Frozen Credit Reports Now Available to Government In Personnel Security Investigations

Security Clearance

A Federal Investigations Notice released October 5 clarified that the National Background Investigations Bureau (NBIB) no longer has to ask applicants to unfreeze their credit prior to a federal government background check. The change is in response to the Economic Growth, Regulatory Relief, and Consumer Protection Act, which was signed into law in May. The Act included an amendment which allows credit bureaus to access frozen credit reports for background screening purposes. This change allows NBIB to receive the credit information it needs without the applicant unfreezing his or her credit report.

The change is an important one, both as the government looks to grow the number of individuals under continuous evaluation (CE), and as security clearance holders find themselves increasingly subject to attacks on their personal information, from the Office of Personnel breach to the more recent DoD travel system hack. One of the recommendations made in the wake of the OPM breach was for security clearance holders to place a hold on their credit. A credit freeze means nefarious actors can’t access your credit, open a loan or create a new account in your name.

Any background investigation cases submitted to NBIB September 24 or after are subject to the new guidelines. If your background investigation was sent before September 24, you would still need to unfreeze your credit for the background investigation to be completed.

What’s so important about a credit report?

Financial issues are by far the biggest cause of security clearance denial or revocation. It’s critical that the government is able to check credit reports as a part of a background investigation, both the initial investigation to determine clearance eligibility, and CE. But with the seemingly continual attacks on security clearance holders’ personal data, it’s also critical that national security workers be able to protect their finances through steps such as freezing credit. The passage of the Consumer Protection Act ensures both the government has access to the data it needs, and clearance holders are able to maintain a freeze on their credit. Previously, it was required that clearance holders unfreeze their credit for the duration of a background investigation. The issue with that is the current delays. It was nearly impossible for an applicant to know when the government would need to pull a credit report when the investigation may begin anywhere from 30 days to 30 months after it has been submitted.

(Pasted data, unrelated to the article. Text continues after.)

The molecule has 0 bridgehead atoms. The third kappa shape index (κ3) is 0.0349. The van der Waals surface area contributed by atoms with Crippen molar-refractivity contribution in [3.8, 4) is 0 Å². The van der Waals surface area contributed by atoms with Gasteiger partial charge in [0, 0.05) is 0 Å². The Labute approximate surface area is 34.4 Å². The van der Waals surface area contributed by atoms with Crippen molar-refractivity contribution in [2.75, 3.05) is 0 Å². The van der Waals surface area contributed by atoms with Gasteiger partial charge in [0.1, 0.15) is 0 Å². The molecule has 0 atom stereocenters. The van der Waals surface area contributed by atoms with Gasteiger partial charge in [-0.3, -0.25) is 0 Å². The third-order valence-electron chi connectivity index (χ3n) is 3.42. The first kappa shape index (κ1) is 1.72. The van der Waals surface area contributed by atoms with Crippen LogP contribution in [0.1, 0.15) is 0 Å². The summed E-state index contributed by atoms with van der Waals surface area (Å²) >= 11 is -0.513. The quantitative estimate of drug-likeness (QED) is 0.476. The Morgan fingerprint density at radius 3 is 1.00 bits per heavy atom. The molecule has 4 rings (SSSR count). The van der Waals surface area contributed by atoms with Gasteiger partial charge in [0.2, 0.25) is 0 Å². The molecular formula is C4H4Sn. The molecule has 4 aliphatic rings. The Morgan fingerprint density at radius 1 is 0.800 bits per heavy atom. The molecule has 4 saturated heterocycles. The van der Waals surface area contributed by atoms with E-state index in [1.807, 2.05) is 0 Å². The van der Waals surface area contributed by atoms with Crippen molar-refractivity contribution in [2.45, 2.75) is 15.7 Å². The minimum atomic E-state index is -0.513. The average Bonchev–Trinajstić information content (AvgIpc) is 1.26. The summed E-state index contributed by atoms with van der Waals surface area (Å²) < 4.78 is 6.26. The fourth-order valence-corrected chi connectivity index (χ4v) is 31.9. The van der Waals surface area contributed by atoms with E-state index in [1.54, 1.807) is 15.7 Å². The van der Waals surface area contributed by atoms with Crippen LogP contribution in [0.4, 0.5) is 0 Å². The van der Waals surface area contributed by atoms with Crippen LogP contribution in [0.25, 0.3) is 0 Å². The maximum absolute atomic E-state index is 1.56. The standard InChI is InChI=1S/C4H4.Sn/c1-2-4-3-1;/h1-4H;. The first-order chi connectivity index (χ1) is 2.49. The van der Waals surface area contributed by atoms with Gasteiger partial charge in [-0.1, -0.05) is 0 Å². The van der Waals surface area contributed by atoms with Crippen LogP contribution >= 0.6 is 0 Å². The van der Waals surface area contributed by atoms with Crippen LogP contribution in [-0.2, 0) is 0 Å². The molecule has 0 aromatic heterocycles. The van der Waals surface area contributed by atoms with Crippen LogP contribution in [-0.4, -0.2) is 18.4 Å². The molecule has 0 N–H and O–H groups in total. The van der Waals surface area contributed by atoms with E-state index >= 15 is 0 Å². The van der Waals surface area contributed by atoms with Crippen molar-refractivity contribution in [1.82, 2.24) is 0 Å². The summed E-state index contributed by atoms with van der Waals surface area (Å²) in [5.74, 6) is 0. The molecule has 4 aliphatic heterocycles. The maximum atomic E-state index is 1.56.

The legislative change also paves the way for current plans to move from periodic reinvestigations to CE, which would involve continually monitoring security clearance holders for significant changes – including any troubling actions related to finances and credit.

Lindy Kyzer is the editor of ClearanceJobs.com. She loves the NISPPAC, social media, and the U.S. military. Have a conference, tip, or story idea to share? Email lindy.kyzer@clearancejobs.com. Interested in writing for ClearanceJobs.com? Learn more here.